Use of Virtual Training Grows in Wake of Severe Budget Cuts
When the U.S. economy began to weaken three years ago, Deloitte Services shifted delivery of technical training to virtual classrooms. The purpose was twofold: to deliver effective training and to do it cost effectively, says Bill Pelster, a Seattle-based managing principal for talent development.
“We still had plenty of money for training, but our budget was cut year over year. That forced us to rethink our strategy around delivery,” he says.
Before the downturn in 2008, Pelster says, Deloitte delivered about 900 sessions of virtual training each year. That number since has increased to roughly 6,000 sessions.
Pelster says the virtual format is used to update technical skills or knowledge of Deloitte’s global team of auditors, financial advisers, tax experts and risk management specialists.
Facing recessionary headwinds, other U.S. firms have followed suit, according to the Corporate Learning Factbook 2011 by Bersin & Associates in partnership with Workforce Management. In 2008, 8 percent of employee training was delivered in virtual environments; last year, it rose to 13 percent.
Virtual instruction uses “live” remote instructors who broadcast material online or by video. The format is appealing because it helps companies deliver training while avoiding the costs associated with travel and facilities, says Karen O’Leonard, the author of the factbook.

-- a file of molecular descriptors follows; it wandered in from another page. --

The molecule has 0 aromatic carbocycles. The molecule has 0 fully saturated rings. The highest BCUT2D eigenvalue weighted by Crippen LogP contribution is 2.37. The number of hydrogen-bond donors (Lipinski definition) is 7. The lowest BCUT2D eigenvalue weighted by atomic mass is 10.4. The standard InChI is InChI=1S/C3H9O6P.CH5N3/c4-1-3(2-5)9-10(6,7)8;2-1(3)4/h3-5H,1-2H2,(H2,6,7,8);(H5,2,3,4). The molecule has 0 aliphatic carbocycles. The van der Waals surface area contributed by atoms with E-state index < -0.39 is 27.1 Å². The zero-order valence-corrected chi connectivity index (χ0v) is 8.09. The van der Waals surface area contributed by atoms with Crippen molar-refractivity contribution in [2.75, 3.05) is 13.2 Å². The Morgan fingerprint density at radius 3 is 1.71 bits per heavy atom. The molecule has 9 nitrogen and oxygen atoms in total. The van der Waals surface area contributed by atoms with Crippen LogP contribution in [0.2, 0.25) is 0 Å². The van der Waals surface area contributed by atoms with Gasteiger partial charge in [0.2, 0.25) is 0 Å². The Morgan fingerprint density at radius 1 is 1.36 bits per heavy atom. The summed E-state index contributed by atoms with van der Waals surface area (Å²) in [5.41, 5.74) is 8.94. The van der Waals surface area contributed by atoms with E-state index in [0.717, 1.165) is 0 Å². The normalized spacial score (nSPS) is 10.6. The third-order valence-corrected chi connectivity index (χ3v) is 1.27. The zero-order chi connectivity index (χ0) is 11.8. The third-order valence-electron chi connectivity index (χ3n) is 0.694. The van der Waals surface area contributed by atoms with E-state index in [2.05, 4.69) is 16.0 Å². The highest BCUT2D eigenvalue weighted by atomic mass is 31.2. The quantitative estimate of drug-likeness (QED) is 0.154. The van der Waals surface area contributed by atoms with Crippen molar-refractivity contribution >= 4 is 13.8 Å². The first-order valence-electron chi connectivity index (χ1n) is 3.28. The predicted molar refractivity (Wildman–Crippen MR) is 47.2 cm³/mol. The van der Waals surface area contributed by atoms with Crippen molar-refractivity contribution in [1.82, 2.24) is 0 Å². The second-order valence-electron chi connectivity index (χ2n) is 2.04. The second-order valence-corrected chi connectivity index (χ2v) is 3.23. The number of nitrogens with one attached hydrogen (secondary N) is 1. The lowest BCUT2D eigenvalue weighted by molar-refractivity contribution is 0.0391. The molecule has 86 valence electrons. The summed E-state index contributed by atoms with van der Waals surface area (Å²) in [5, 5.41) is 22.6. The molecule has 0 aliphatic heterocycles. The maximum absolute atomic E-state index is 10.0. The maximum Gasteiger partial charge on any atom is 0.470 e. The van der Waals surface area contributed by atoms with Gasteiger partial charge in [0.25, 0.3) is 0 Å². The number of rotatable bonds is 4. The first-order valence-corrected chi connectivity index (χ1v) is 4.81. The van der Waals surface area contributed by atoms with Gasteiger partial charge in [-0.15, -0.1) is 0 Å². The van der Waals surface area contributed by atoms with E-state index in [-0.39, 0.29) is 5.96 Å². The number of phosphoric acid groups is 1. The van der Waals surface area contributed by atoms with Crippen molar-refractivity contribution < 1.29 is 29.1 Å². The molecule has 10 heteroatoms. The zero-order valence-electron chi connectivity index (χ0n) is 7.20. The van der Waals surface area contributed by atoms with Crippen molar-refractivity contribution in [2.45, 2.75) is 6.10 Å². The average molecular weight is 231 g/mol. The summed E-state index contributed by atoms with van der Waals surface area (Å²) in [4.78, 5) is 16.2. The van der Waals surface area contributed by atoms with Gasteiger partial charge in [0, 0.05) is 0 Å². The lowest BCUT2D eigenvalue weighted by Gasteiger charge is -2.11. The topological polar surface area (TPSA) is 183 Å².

At Kelly Services, about 90 percent of training occurs in the virtual environment, says Teresa Carroll, a senior vice president of global services. The Troy, Michigan-based staffing company is adding a new wrinkle, embedding “reference guides” for employees in each online program. The guides serve as a refresher, Carroll says, putting learning at people’s disposal to access as needed. Additionally, Kelly will be embedding “activity guides” for managers, including how-to exercises and tips to help employees reinforce what they learn.
Virtual tools may be handy, but they come with a learning curve. Independent Bank Corp. in Ionia, Michigan, learned that lesson when it developed a virtual classroom for training its 1,200 employees. When employees were slow to adapt, the bank was forced to take additional steps to build engagement, says Lori Gogulski, its vice president and training director.
In the belief that smaller groups will more readily engage and interact, the bank also limited participation in certain training programs. Most important, the bank added interactive discussion, including polls and question-and-answer sessions, Gogulski says.
“For the last six months, we have seen a 49 percent increase in the amount of training taken via virtual classrooms and a 47 percent increase in the number of employees using it.”
Although rising dramatically since 2008, O’Leonard says the use of virtual formats may have peaked the last two years. Companies realize that certain types of training, such as communication and customer-service skills, often don’t translate well from the classroom to the virtual environment. Indeed, Deloitte provides just such an object lesson. When used strategically for technical training, Pelster says virtual classrooms are highly effective.
“But if you’re trying to boost soft skills or introduce brand-new concepts, it’s not the way to go.”
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